July 6, 2010
Implicature and the Interpretation of Foreign Language Texts
I've just read Grice's "Logic and Conversation" (ch. 2 in Studies in the Way of Words) for (I'll admit) the first time. Something that struck me while reading it, which Grice does not explicitly recognize, is that his model helps to explain a phenomenon that causes a lot of trouble when one tries to interpret texts (or speech) in a language in which one is not fully fluent. Grice's basic model works like this: sometimes a speaker says something which, taken in its perfectly straightforward sense, seems quite odd. The oddness (at least in the cases in which Grice is...
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Philosophy of Language
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April 2, 2010
Quote of the Day for Good Friday
In honor of Good Friday, I offer the following original translation of some excerpts from the Gospel of John: In the beginning Reason was - Reason was directed toward God, and Reason was God. He was directed toward God in the beginning. All things came about through Him, and none of the things that came about came about apart from Him. In Him was life, and the life was the light of human beings. The light shines in the darkness, and the darkness does not grasp it. ... [Reason] was the true light, which, coming into the world, enlightens every...
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Jesus of Nazareth
Quote of the Day
Posted by Kenny
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June 29, 2009
Quote of the Day: If the Septuagint was Good Enough for Abraham, It's Good Enough For Me!
I'm fond of reminding people that long before there was KJV Only-ism there was LXX Only-ism: a great many early Christian writers (though probably not a majority) not only thought that the LXX was inspired, but that the Hebrew texts had been subsequently corrupted. (LXX, the Roman numeral for 70, is the abbreviation used for the Septuagint, and ancient Greek translation of the Old Testament made a few centuries before Christ.) A few even went so far as to claim that they had been intentionally corrupted by a Jewish conspiracy. Really, nothing is new under the sun. An example which...
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January 7, 2009
'Contemning the Shame'
I was reading Hobbes today, and came across a word I'm not sure I've ever seen before. At Leviathan 1.6 (p. 24 of the original edition), Hobbes writes: Those things which we neither Desire, nor Hate, we are said to Contemne: CONTEMPT being nothing else but an immobility, or contumacy of the Heart, in resisting the action of certain things; and proceeding from that the Heart is already moved otherwise, by other more potent objects; or from want of experience of them. The word I am talking about, 'contemne' (which was later spelled 'contemn' - I will use this spelling...
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November 25, 2008
What the ESV is Good For
It's been a long time since I wrote much about Bible translation, but I thought I'd step up on this one. There has recently been a long series of posts on Better Bibles Blog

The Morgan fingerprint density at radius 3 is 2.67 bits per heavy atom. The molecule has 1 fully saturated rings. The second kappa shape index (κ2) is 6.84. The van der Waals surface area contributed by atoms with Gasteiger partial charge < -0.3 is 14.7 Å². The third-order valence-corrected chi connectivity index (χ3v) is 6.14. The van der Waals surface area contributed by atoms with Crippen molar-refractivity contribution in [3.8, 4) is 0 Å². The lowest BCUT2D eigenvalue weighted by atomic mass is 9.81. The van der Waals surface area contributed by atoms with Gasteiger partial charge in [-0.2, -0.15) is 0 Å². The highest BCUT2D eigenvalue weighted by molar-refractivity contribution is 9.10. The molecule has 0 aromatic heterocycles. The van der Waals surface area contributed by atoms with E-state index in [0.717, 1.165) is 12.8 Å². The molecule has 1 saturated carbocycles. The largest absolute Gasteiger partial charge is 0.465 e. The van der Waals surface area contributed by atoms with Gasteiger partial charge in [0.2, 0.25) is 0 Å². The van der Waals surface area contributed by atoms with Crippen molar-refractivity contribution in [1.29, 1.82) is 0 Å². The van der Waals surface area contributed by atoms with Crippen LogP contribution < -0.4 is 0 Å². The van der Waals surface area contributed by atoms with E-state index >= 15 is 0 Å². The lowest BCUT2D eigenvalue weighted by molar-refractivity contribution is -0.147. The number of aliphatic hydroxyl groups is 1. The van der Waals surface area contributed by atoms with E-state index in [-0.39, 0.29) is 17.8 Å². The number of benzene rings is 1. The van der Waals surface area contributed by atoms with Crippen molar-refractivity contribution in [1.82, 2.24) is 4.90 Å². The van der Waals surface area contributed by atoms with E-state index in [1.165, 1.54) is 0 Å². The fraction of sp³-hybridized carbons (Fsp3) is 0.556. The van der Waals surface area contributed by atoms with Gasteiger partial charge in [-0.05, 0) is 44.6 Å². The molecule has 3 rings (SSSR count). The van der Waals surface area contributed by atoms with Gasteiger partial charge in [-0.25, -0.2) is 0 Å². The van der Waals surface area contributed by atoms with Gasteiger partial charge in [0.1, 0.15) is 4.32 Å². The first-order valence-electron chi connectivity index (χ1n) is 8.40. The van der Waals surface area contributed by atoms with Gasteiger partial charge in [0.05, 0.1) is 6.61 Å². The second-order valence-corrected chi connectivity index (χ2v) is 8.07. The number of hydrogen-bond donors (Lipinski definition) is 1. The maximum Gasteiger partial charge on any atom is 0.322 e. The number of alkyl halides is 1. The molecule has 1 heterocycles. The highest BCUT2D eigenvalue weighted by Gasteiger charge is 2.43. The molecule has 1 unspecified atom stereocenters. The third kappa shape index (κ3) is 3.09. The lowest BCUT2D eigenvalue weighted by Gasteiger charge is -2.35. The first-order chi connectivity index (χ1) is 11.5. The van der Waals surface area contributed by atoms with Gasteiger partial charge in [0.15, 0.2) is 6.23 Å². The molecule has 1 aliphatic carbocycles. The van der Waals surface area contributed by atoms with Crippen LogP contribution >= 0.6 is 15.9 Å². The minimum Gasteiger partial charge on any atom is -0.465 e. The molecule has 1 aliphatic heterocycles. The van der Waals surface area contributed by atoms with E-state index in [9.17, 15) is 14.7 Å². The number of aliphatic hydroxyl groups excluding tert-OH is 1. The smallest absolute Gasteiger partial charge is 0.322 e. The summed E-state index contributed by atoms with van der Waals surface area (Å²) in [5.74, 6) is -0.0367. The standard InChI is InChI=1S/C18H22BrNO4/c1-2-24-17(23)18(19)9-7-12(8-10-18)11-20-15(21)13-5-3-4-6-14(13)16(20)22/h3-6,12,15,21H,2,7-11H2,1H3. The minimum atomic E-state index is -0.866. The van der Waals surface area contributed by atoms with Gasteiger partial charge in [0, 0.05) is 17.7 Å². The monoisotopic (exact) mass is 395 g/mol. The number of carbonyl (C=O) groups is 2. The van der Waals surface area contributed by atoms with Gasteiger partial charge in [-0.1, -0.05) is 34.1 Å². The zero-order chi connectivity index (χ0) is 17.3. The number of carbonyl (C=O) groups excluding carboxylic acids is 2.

containing a paper Mark Strauss presented to the Evangelical Theological Society entitled "Why The English Standard Version Should Not Become the Standard English Version."
There is now a brief response
from Bill Mounce
, the New Testament Chair of the ESV translation committee.
I, on the one hand, agree with Strauss that some of the ESVs decisions make for misleading or awkward English text. On the other hand...
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September 2, 2008
"Streams of Living Water"
«ἐάν τις διψᾷ, ἐρχέσθω πρός με καὶ πινέτω. ὁ πιστεύων εἰς ἐμέ, καθὼς εἶπεν ἡ γραφή, ποταμοὶ ἐκ τῆς κοιλίας αὐτοῦ ῥεύσουσιν ὕδατος ζῶντος.» - John 7
"If anyone is thirsty, he should come to Me and drink! The one who believes in Me, as the Scripture has said, will have streams of living water flow from deep within him." - John 7:37b-38, HCSB
"But where hath the Scripture said that 'rivers of living water shall flow from his belly'? Nowhere. What then meaneth, 'He that believeth on Me, as the Scripture saith'? Here we must place a stop, so that the, 'rivers shall flow from his belly,' may be an assertion of Christ." - St. John Chrysostom (tr. Philip Schaff), Homily on John 7:37-44
I just read this in Chrysostom, and I don't think I've ever seen this resolution anywhere...
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March 3, 2008
"'Trust' without action is dead"
I was listening to a sermon on James 2 last night, and I was thinking about how much clearer the passage would be if pistis and it's cognates were translated consistently by "trust" and its cognates rather than by "faith" in the noun form and "believe" or "have faith" in the verb. Let me demonstrate. Here is my translation of vv. 14-25: What good is it, my brothers and sisters, if someone claims to trust, but does not perform [any] actions? Is that 'trust' able to save him? If there exists a brother or sister and they are naked and...
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December 3, 2007
Cincinnatus for President!
in today's New York Times
bemoans the fact that none of the leading presidential candidates read Latin. (Well, Giuliani apparently studied it briefly in his Catholic high school.) In all of US history, there have only been 9 presidents who have not studied Latin. Apparently James Garfield even taught
both Greek and Latin at the college level before becoming president. Even George W. Bush has a moderately extensive background in Latin. This marks a shift not only in our education system, but in our political system: whereas it was once the case that many (at the beginning of US history, all) of our politicians...
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